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Is Aquablation Covered by Medicare

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Is Aquablation Covered by Medicare?

1. Introduction

In making a decision for Medicare coverage, an important degree of influence is public support. Patient and public involvement was crucial in the recent decision to award Rezum an individual code. The Rezum system is a convective water vapor therapy system uses steam to ablate obstructive prostate tissue. This code separates Rezum from other BPH therapies and offers faster cost recovery. The American Urological Association has been monitoring the MIST III trial and in April 2019 issued a statement to CMS recommending a national coverage determination for Aquablation therapy. The LUGPA are also seeking a sustainable APC payment code for Aquablation with good evidence of high-value care procedure. (Nguyen et al.2021)

Although many patients have private insurance that could cover the high cost of Aquablation, urologic care is the third largest Medicare expenditure, meaning lower socioeconomic men who fail medical treatment for BPH and desire an operative management represent a large demographic. Currently, all Medicare reimbursable BPH therapies carry the same prospective care APC payment for 90-day global period regardless of the service provided. This raises future concerns that under the physician fee schedule/care episode grouper, Aquablation will be lumped with other BPH therapies and not receive adequate reimbursement. This is an important issue because if costs to urologists are high and Medicare reimbursement is low, there will be disincentive and access barriers for patients to receive Aquablation therapy. This has occurred previously in patients receiving prostate brachytherapy for prostate cancer.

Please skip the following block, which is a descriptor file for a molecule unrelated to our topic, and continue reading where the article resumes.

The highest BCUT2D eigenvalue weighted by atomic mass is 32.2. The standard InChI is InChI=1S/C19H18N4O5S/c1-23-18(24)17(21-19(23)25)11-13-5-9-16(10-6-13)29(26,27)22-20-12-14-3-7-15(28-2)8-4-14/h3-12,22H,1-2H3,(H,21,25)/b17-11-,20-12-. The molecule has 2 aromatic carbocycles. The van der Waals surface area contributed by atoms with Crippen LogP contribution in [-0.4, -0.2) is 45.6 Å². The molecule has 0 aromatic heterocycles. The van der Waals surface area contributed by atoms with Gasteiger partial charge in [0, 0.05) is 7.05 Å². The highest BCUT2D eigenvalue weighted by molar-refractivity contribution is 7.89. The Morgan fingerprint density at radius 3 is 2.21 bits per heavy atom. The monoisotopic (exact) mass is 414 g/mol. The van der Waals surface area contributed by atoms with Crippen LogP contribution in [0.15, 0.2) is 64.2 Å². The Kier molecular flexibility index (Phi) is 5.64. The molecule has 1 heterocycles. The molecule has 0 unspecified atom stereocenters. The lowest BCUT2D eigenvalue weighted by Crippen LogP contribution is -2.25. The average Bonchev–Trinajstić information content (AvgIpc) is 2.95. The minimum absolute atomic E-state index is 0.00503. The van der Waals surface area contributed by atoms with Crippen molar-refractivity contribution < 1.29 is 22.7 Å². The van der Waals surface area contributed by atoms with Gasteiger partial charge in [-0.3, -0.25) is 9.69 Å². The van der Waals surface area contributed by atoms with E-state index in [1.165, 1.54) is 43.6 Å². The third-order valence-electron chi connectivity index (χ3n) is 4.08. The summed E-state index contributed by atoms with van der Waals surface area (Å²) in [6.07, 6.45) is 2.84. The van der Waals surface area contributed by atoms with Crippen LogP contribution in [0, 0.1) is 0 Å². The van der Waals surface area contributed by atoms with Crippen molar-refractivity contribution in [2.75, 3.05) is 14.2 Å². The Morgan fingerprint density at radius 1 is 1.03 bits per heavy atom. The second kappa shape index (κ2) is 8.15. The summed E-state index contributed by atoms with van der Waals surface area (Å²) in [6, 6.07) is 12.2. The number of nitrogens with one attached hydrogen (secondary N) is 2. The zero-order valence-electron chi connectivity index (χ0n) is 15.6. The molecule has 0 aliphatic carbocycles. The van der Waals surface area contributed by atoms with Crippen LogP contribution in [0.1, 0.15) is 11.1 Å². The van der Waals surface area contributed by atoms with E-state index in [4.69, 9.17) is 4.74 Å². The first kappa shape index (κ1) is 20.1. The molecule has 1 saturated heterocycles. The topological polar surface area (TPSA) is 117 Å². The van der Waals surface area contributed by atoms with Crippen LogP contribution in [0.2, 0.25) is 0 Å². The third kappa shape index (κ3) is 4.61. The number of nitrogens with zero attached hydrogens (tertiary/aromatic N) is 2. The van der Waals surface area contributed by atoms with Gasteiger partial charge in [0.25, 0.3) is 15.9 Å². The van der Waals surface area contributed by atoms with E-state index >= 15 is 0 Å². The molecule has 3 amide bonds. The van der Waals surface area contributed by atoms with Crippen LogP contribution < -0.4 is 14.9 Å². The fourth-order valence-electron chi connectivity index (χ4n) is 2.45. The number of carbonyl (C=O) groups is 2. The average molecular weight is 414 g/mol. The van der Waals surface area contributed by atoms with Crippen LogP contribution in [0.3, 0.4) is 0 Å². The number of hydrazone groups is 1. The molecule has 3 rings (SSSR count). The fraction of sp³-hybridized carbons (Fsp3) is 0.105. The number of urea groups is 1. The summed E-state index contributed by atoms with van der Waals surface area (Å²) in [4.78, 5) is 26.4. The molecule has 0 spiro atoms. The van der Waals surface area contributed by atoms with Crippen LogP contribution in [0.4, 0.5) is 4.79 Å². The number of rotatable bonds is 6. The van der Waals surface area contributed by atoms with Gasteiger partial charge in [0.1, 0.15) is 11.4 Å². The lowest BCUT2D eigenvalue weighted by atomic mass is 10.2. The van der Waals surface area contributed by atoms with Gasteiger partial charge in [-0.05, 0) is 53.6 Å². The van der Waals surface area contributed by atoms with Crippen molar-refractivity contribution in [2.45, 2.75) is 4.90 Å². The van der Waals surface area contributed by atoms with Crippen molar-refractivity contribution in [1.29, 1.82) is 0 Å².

Unfortunately, to date there is a dearth of data on the real cost of Aquablation compared to other BPH treatments. The MIST II trial randomized patients to either TURP or Aquablation and tracked economic outcomes. These results demonstrated that compared to TURP, Aquablation resulted in higher operative costs due large to the price of disposable equipment. However, Aquablation achieved faster recovery, which in the long term alleviated costs to patients and gave better health results. The main limitation with this analysis is that it only took into account costs saved by the healthcare system and did not lend insight to the total cost burden of BPH treatment on the patient.